Pentagon to change rules for women in combat, easing restrictions


The Pentagon will ease restrictions on women serving in the military, opening up 14,000 new and potentially more dangerous jobs to female soldiers, the Associated Press reported

The change, which is scheduled to be announced Thursday, will mostly affect women in the Army and Marine Corps. Though women would continue to be banned from serving directly on the frontlines, they will now be permitted to serve in non-infantry battalion jobs, in positions such as radio operators, intelligence analysts, medics, radar operators and tank mechanics, The Los Angeles Times reported. They will also be permitted to work in closer proximity to combat on the ground. 

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A 1994 policy restricted women from being assigned to ground combat units, according to the AP.

Since then, women have been assigned military positions below the brigade level, Slate reported. A brigade is made up 3,500 troops broken down into smaller battalions. This means that while a female soldier could formally be assigned to a brigade, she couldn’t be assigned to a battalion. The military has worked around these rules by "attaching" women to battalions — in other words, they are allowed to do the work, but do not get the credit for being in combat arms, according to Slate. 

These new changes to the military are part of a Pentagon study Congress ordered on women in combat, according to the Times.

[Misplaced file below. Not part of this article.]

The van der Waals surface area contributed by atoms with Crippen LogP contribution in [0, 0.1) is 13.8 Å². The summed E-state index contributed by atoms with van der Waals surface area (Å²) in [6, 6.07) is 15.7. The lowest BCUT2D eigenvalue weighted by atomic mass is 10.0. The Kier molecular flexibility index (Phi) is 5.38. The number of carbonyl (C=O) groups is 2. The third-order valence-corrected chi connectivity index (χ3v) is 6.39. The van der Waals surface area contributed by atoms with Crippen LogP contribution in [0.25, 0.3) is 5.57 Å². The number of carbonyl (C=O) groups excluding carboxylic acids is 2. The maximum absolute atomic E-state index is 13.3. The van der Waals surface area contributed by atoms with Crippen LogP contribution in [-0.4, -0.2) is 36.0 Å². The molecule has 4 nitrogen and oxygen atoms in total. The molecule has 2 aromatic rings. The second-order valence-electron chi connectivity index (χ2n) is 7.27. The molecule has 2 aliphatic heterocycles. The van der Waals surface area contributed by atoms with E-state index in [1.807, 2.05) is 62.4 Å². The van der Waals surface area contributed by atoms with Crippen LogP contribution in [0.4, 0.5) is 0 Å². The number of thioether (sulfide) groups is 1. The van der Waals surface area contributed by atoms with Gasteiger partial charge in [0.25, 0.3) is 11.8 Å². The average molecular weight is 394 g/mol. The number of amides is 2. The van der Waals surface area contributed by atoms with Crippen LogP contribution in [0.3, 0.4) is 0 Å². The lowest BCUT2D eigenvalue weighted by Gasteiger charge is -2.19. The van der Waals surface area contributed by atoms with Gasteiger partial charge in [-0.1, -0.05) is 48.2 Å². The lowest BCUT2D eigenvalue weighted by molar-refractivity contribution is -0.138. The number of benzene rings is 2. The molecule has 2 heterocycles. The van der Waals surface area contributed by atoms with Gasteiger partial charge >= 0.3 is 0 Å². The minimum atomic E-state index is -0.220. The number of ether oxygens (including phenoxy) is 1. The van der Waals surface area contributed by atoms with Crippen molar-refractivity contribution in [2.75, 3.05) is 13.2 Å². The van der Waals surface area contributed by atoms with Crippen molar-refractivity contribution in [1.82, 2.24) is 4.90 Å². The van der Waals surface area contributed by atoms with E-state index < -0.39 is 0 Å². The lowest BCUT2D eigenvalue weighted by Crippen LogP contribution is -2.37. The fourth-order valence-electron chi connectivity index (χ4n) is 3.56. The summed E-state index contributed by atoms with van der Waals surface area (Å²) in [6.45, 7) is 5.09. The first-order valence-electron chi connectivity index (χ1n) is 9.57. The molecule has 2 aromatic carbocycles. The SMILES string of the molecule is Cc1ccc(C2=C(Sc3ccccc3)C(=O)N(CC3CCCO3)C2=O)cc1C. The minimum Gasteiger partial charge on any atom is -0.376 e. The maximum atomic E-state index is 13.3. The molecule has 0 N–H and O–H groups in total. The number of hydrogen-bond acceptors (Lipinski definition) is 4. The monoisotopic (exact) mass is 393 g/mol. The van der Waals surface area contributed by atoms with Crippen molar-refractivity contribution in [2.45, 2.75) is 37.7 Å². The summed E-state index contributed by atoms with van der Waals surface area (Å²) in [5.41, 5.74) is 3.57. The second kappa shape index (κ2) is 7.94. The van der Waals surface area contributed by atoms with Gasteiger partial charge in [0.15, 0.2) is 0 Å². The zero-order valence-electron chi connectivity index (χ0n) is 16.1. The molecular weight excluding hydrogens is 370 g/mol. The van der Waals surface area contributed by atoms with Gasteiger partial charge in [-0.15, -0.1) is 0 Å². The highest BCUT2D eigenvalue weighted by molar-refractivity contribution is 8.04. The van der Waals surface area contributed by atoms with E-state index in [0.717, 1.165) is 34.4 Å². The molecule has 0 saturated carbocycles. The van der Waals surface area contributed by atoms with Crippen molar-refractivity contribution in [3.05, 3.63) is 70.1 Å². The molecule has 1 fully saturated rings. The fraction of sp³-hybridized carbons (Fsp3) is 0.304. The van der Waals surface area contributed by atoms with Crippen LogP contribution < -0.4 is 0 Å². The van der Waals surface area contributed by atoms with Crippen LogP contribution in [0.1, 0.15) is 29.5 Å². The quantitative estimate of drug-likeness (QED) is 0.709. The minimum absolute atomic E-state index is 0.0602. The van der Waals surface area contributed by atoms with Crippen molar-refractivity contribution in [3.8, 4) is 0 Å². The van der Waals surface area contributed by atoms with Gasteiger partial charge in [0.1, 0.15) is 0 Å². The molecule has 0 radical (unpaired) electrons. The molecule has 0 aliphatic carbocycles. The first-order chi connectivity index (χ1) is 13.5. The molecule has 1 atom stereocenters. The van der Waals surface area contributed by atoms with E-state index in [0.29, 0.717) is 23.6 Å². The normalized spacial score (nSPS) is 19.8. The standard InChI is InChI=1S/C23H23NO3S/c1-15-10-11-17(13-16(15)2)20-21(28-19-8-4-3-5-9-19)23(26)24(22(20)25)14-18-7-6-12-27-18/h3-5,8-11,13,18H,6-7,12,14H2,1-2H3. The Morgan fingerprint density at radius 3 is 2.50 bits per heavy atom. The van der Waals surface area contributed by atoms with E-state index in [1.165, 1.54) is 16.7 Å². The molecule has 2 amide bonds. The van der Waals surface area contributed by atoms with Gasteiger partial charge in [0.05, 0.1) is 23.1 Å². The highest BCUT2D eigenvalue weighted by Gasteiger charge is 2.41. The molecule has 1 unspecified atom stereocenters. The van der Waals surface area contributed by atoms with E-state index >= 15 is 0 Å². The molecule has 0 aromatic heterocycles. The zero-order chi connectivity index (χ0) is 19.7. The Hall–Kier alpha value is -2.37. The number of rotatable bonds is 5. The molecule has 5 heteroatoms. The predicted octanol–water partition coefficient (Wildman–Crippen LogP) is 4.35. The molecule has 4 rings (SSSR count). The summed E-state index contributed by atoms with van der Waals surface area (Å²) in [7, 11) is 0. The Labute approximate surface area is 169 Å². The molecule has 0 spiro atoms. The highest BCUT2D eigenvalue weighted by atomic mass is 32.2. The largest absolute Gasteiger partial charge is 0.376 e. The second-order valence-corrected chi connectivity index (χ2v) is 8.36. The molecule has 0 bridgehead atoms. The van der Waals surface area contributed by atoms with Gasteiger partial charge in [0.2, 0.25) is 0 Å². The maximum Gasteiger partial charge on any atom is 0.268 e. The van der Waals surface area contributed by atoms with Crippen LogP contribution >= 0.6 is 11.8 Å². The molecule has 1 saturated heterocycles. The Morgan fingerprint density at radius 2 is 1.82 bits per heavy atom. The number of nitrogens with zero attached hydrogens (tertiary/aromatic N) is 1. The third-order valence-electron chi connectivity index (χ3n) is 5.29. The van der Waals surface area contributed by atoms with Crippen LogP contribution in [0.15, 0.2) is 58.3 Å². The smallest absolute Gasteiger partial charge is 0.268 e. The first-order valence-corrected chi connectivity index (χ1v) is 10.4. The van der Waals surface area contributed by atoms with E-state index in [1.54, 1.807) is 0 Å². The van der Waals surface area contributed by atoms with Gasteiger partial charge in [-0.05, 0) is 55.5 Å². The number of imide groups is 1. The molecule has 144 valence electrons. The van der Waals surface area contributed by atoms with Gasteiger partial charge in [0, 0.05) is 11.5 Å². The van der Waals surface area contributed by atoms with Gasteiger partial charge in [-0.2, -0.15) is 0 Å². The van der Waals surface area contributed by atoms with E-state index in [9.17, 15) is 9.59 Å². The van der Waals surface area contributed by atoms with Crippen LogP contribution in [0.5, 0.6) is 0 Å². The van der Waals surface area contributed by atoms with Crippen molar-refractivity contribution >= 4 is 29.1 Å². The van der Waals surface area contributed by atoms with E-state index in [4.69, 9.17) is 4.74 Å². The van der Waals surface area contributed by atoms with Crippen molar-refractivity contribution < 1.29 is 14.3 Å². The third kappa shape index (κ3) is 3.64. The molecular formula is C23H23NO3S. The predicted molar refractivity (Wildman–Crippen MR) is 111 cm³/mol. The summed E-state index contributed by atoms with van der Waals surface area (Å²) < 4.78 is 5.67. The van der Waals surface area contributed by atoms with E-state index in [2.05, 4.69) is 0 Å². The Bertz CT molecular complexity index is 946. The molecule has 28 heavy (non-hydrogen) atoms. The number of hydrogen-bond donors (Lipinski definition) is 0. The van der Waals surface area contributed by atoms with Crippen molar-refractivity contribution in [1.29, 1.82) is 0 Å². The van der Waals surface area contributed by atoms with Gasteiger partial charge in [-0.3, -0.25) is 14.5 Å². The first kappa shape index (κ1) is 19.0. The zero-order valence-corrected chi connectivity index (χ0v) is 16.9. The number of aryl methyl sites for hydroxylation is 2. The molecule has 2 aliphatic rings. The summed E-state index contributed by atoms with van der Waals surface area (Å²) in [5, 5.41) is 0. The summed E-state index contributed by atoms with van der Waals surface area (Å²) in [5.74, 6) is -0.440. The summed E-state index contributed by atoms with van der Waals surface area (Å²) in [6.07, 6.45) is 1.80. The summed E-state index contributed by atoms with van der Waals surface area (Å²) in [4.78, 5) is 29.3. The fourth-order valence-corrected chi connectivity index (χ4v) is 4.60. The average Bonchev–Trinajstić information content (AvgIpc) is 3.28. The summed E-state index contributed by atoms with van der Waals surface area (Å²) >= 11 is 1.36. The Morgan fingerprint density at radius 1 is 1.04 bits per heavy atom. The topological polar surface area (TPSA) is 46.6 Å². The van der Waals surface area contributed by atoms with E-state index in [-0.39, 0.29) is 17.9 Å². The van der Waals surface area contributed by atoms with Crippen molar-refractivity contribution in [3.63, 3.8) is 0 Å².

"We believe that it's very important to explore ways to offer more opportunities to women in the military," Pentagon press secretary George Little said Thursday, according to the AP. "This review has been thorough and extensive," with input from all branches of the military, he said. 

Officials who spoke to the Times on condition of anonymity because the new rules have not been made public yet emphasized that the restrictions on women serving in infantry jobs will most likely be reexamined again in the near future. However, permitting women into all-male combat units is likely to face opposition within the Army and Marines, the Times reported. 

"This is the opening salvo in the debate over assigning women to combat," one US officer told the Times. "That's the last bastion."

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More than 140 women in the US military have lost their lives in Iraq and Afghanistan, and more than 860 have been wounded, according to Defense Department statistics.14.5 percent of the United States' 1.5 million active-duty military personnel are women, the Times reported. 

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